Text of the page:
Often, as one looks closer and closer at something beautiful, its flaws emerge. As I’ve gotten to know the Echo Park area better, I’ve learned about the awful implications of how the neighborhood functions below the surface: Within its beauty, its artsy urban touch, the low-income community suffers from the gentrification of the area. Low-income families and singles, some of whom helped the community get back on its feet after crime settled down in the ‘90s, are being pushed out of local housing that used to be easier to afford.
The neighborhood was at one point considered undesirable, but as the Los Angeles community began to focus resources both in taxes, energy and art, the area steadily became a more preferable living space. Affluent populations with their own dreams began to move in.
In fact, they’re still coming. Echo Park is now one of the more highly desired places to live across the board of LA urbanity. While the issue of gentrification is often complicated to figure out, it’s obvious at this point that there are large groups of people suffering and being displaced, specifically Echo Park’s Latino and Chicano populations.
To illustrate what people of lower socioeconomic status are going through, Steve Lopez, a contact reporter for the Los Angeles Times, published a column called “After 31 Years in Echo Park, Victims of Displacement by Gentrification” on Nov. 22. It investigated the specifics of one family’s plight, getting kicked out of their house of 31 years. The real estate company involved wanted to make five housing units out of the space their one house occupied. They also wanted to make more money off of the new spaces.
The family was told to leave by April 2015, and the option of moving back into the space after renovations was out of their budget. Arguably, at about $800,000 a unit, the new housing would be out of nearly everyone’s budget. This just demonstrates how dramatically the cost of living in Echo Park has increased.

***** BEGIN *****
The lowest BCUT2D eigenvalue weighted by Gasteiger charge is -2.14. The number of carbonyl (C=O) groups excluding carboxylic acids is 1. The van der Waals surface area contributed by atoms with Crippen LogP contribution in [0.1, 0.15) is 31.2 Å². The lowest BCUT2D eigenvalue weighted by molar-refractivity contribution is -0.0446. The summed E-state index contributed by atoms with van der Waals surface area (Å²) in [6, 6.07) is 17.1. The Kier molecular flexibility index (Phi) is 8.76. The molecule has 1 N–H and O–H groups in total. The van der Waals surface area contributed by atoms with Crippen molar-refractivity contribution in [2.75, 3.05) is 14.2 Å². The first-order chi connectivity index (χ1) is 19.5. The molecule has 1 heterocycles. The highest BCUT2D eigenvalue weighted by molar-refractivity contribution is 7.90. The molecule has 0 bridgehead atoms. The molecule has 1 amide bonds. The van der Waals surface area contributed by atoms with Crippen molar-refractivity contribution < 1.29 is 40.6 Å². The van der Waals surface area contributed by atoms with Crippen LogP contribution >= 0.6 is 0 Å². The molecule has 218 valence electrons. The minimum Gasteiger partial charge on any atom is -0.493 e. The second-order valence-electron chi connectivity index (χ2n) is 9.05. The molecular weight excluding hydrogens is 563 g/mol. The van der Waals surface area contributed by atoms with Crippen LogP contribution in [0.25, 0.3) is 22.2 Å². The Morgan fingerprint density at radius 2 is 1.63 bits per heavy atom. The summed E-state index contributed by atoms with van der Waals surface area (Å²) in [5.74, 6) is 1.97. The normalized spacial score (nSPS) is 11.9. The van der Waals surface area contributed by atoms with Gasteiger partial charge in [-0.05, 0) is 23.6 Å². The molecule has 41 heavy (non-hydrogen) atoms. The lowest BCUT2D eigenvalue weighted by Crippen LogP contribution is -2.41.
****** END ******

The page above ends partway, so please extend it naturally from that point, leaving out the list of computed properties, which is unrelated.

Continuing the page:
The process of gentrification in Echo Park, it appears to me, is a lot like the destruction of nature: more and more people come to appreciate the beauty of the natural state of a place, but the more who come, the more altered the landscape becomes. Culturally, LA doesn’t really exist without the presence and contributions of Latino and Chicano people. Yet when people with access to more resources see the beauty of an area — often a beauty these populations helped create — they swoop in to enjoy the fruits of its novelty and character.
I seriously wonder what can be done short of asking businesses to stop operating like businesses and guilting more affluent people into taking their boutiques and dreams elsewhere (where then?). Those solutions seem illogical and even wrong for a couple of reasons, one being that it doesn’t make any sense to try and limit, racially or socioeconomically, the changing face of a neighborhood. That in itself seems unethical. However, it’s pretty clear that one part of the Echo Park culture is being completely subjugated as a “relic” of the area instead of another facet of its identity, equally embraced and appreciated.
I’m still making heads or tails out of what we can do, honestly; but for now, I refuse to ignore the suffering of people who are experiencing hardship in a neighborhood I love so much. That would be an entirely unethical enjoyment of it.
In the meantime, if you visit, buy something from local people. This is, of course, a small gesture in the face of what’s happening, but at least that money is probably buying a child’s school clothes, or perhaps even going toward steadily climbing rent.